HI just went to the web site www.knitpicks.com great prices I bought two 50g balls of sock yarn for $7.50 that is extermly cheep if you put in the code socks the shipping is free thought you guys might want to know the 100% alpaca woo is 1.79$ (?)a ball great for felted projects. Have fun!! I know I will spend a lot here
At long last a picture of the simple scarf made for my sister...I still have to sew in the zipper of the cycling aran and photograph that.
I'm one sleeve into a traditional aran, but have promised tea cozies to the boss' wife.
To make matters worse (or more exciting), or my knitting less focused, a dear friend has asked me to design some simple men's sweater patterns.
Bring your knitting and your creativity. Drink some coffee.
i need to get some raw yarn spun in to knittable wool. does anyone know where i can do this in san francisco? I need a man with a wheel... or woman :) Please email me at email@example.com
Bring your knitting and creativity. Drink some coffee.
I really want to make a bag for myself, but all the patterns I find are very "girlie" or old lady style. Of course I love to make cute bags for my girlfriends, but does anyone know of any patterns for more, ehhh, "manly" looking bags?
First off, for those of you who don't know what a wiki is, start off here, and then keep in mind that that site you're reading? It's probably one of the most successful wiki's around. In short, a wiki is a website that's open and editable by anyone (or, at minimum, any member) of the website. Think of it as a giant group blog.
Anyway, in short, what I'm looking for is a wiki that could active as a living repository of all things knitting: Techniques, tips and tricks, stitch patterns, information about materials, different knitting styles, etc, etc. Basically, a free, live, open knitting book that could be edited and contributed to by any member of the site, where we could all deposit the various knitting tidbits we've collected.
Bring your knitting, share your creativity and drink some coffee.
I literally picked up my knitting needles for the first time last night... I had signed up for a beginner's class, had to reschedule, and the rescheduled class was cancelled (I was never on the list, so they didn't have enough people). Out of sheer frustration, I went to the bookstore & picked up knitting for idiots. I also visited several websites & found some great little video clips that have at least gotten me started. I've knitted a few rows, unraveled, and started again several times. This is fun, and I can't wait until I stop screwing up!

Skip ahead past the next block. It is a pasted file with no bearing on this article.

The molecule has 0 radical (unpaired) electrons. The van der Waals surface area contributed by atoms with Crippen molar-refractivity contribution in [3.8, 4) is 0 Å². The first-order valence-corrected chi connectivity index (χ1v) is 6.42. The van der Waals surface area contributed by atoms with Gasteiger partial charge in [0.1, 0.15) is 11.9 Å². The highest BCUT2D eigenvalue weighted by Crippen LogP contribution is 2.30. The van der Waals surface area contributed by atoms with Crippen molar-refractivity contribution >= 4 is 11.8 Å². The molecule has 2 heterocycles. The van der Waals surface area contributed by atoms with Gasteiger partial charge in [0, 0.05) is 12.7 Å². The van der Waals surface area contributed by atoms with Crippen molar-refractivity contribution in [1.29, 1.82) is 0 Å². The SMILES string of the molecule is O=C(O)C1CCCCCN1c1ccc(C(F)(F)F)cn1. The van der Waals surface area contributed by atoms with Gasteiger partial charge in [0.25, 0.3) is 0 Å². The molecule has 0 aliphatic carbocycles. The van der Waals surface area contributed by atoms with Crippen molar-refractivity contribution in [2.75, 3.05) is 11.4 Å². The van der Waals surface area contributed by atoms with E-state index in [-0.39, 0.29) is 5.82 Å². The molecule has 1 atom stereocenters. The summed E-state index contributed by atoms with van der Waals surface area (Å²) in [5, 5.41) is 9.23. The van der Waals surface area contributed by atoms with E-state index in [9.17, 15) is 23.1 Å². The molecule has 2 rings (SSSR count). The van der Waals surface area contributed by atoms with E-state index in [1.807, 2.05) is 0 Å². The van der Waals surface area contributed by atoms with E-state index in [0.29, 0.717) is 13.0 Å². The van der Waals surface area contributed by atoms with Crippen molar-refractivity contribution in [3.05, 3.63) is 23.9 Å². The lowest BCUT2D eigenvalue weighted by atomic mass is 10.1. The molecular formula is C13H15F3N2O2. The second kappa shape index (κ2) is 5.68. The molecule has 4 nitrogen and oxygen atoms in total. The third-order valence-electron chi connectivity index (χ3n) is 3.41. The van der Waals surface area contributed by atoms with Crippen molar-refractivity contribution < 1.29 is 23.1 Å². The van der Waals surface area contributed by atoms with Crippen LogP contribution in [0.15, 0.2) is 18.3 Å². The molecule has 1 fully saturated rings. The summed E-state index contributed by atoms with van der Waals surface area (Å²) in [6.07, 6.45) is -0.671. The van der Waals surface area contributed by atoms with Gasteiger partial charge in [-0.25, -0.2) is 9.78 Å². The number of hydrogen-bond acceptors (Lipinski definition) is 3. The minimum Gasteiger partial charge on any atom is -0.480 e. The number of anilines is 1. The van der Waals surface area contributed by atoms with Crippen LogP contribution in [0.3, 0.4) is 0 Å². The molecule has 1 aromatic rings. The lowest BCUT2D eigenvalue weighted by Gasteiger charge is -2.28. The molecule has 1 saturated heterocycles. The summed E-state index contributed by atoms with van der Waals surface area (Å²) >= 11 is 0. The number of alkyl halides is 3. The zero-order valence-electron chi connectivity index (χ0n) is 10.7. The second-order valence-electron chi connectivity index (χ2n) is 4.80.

Back in March 2001, while on a business trip to England, I purchased enough Blue Face Leicester yarn (color Sienna, Aran weight) to make a sweater. Found this store in York (a city that is a delight to visit) at the top of the Shambles. During that year I played around with swatches but not making a firm decision on how to proceed with it.
Finally, in autumn 2004 I began knitting the sweater designing an exaggerated rib of K4P2. (4 stitches = 1 inch on size 8 needles)Completed the front and back and joined them using the three needle bind off concept. Picked up the neck on 16" circulars and size 6. Decided on a turtleneck using the Elizabeth Zimmermann suggestion of knitting the neck until I was sick of it. About 4 1/2 inches in to is did not like the way the neck was looking, so I put it down and worked on other projects. Three weeks ago, I picked it back up, ribbed the neck out and restarted it. Wanted a turtleneck that would have a bit of a roll to it and a compliment of the rib motif. I just kept purling (so that when it would roll, the stockinette side would show) and put the opposite of the ribbing at the front center stitches. Made it 6 inches long and then bound off. Quickly did both sleeves (they come out even) for this drop shoulder design and sewed it all up. Even got a few days of wear out of it over the chilly weekend. The fiber is very soft and warm and I am pleased with this undertaking, particularly the neck line , which I am often critical of on my sweater projects.